CBS Radio is preparing to put local talker KFWB-AM (980) on the sales block under orders by the Federal Communications Commission.

The move comes eight years after the FCC first told the network to get rid of one of its L.A. properties to comply with limits on the number of stations one owner can hold in each market.

CBS Radio will put KFWB into a trust run by Bill Clark, a longtime radio industry veteran who lives in the Bay Area. Once the trust has ownership of the station, it will seek a buyer. Due to the down market, however, it’s unclear if a buyer will come forward.

A sale would likely mean the end of KFWB’s history as a local news station. Industry watchers said likely buyers for KFWB are foreign-language broadcasters – such as Spanish, Korean or even Persian – that would convert the station to music or talk radio.

The sale also comes at a time when both all-news stations in Los Angeles, KFWB and CBS Radio-owned KNX-AM (1070), have seen double-digit declines in revenue.

While all-news stations in other markets, such as New York and Washington, D.C., have seen revenue hold relatively steady or increase, both KFWB and KNX have struggled. Radio habits differ from market to market, and industry observers cite L.A.’s diversity as a possible factor.

“All-news in Los Angeles is not working as well as it is in New York, Chicago, D.C.,” said Michael Harrison, the publisher of Talkers Magazine, an industry trade publication based in Springfield, Mass. “One station is being sold, and the other one, while doing relatively well, has done nothing but decline.”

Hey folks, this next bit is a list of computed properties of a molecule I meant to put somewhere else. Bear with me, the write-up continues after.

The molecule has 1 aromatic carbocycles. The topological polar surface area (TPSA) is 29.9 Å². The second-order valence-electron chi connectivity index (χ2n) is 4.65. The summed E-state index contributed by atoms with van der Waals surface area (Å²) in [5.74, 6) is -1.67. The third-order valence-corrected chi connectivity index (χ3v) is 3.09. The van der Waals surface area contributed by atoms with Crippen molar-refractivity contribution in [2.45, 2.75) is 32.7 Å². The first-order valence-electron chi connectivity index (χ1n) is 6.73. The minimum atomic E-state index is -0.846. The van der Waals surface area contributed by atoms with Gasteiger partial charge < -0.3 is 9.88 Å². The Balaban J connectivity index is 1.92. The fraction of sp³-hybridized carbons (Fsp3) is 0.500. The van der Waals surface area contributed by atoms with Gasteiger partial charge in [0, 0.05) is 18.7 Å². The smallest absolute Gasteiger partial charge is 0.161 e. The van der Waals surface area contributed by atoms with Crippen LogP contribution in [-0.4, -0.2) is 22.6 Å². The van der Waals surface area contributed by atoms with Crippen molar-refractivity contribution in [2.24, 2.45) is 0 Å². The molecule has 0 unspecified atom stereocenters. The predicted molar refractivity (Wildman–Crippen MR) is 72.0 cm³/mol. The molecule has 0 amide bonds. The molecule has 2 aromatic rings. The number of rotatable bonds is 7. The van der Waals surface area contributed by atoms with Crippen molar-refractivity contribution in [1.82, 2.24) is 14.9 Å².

Industry watchers said CBS Radio likely chose to sell KFWB because the station has the lowest ratings and the weakest signal strength of all its local properties.

A spokeswoman for CBS Radio declined to comment except to say the sale of KFWB “is purely a business decision based on a thorough evaluation of all our properties in the market.”

Long legacy

KFWB has been broadcasting in an all-news format since 1968, when it promoted itself with the radio slogan, “You give us 22 minutes, we’ll give you the world,” referring to its programming blocks.

The station’s ad sales have fallen further than its sister station, KNX. KFWB had $36 million in revenue in 2005, but brought in just under $14 million in 2009, according to BIA/Kelsey, a Chantilly, Va., media analysis firm. KNX, which had revenue of $40.4 million in 2005, tallied $25.4 million last year.


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